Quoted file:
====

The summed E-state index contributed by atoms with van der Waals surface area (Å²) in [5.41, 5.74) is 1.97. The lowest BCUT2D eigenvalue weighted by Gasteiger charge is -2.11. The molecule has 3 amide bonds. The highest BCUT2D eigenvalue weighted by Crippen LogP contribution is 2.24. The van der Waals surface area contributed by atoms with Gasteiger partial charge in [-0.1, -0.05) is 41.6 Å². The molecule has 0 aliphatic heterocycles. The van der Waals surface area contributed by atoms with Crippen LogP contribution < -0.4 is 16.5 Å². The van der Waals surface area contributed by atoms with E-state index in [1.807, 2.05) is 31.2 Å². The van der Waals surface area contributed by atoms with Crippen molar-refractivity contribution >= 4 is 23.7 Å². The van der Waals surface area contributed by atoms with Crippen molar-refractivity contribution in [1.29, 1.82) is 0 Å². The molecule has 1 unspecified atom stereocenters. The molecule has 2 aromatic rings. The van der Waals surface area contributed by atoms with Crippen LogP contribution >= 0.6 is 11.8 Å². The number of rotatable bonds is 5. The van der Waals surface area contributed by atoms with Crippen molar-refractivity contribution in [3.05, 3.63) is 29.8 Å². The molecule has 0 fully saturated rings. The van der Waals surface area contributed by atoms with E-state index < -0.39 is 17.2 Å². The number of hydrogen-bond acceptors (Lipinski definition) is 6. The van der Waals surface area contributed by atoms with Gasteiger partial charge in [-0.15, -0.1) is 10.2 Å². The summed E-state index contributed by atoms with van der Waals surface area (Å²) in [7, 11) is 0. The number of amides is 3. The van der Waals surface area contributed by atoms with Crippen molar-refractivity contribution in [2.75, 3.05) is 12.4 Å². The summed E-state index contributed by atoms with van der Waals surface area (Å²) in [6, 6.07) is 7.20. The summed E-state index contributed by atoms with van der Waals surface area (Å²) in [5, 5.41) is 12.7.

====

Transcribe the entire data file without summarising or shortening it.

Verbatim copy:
The summed E-state index contributed by atoms with van der Waals surface area (Å²) in [5.41, 5.74) is 1.97. The lowest BCUT2D eigenvalue weighted by Gasteiger charge is -2.11. The molecule has 3 amide bonds. The highest BCUT2D eigenvalue weighted by Crippen LogP contribution is 2.24. The van der Waals surface area contributed by atoms with Gasteiger partial charge in [-0.1, -0.05) is 41.6 Å². The molecule has 0 aliphatic heterocycles. The van der Waals surface area contributed by atoms with Crippen LogP contribution < -0.4 is 16.5 Å². The van der Waals surface area contributed by atoms with E-state index in [1.807, 2.05) is 31.2 Å². The van der Waals surface area contributed by atoms with Crippen molar-refractivity contribution >= 4 is 23.7 Å². The van der Waals surface area contributed by atoms with Crippen molar-refractivity contribution in [1.29, 1.82) is 0 Å². The molecule has 1 unspecified atom stereocenters. The molecule has 2 aromatic rings. The van der Waals surface area contributed by atoms with Crippen LogP contribution >= 0.6 is 11.8 Å². The number of rotatable bonds is 5. The van der Waals surface area contributed by atoms with Crippen molar-refractivity contribution in [3.05, 3.63) is 29.8 Å². The molecule has 0 fully saturated rings. The van der Waals surface area contributed by atoms with E-state index < -0.39 is 17.2 Å². The number of hydrogen-bond acceptors (Lipinski definition) is 6. The van der Waals surface area contributed by atoms with Gasteiger partial charge in [-0.15, -0.1) is 10.2 Å². The summed E-state index contributed by atoms with van der Waals surface area (Å²) in [7, 11) is 0. The number of amides is 3. The van der Waals surface area contributed by atoms with Crippen molar-refractivity contribution in [2.75, 3.05) is 12.4 Å². The summed E-state index contributed by atoms with van der Waals surface area (Å²) in [6, 6.07) is 7.20. The summed E-state index contributed by atoms with van der Waals surface area (Å²) in [5, 5.41) is 12.7.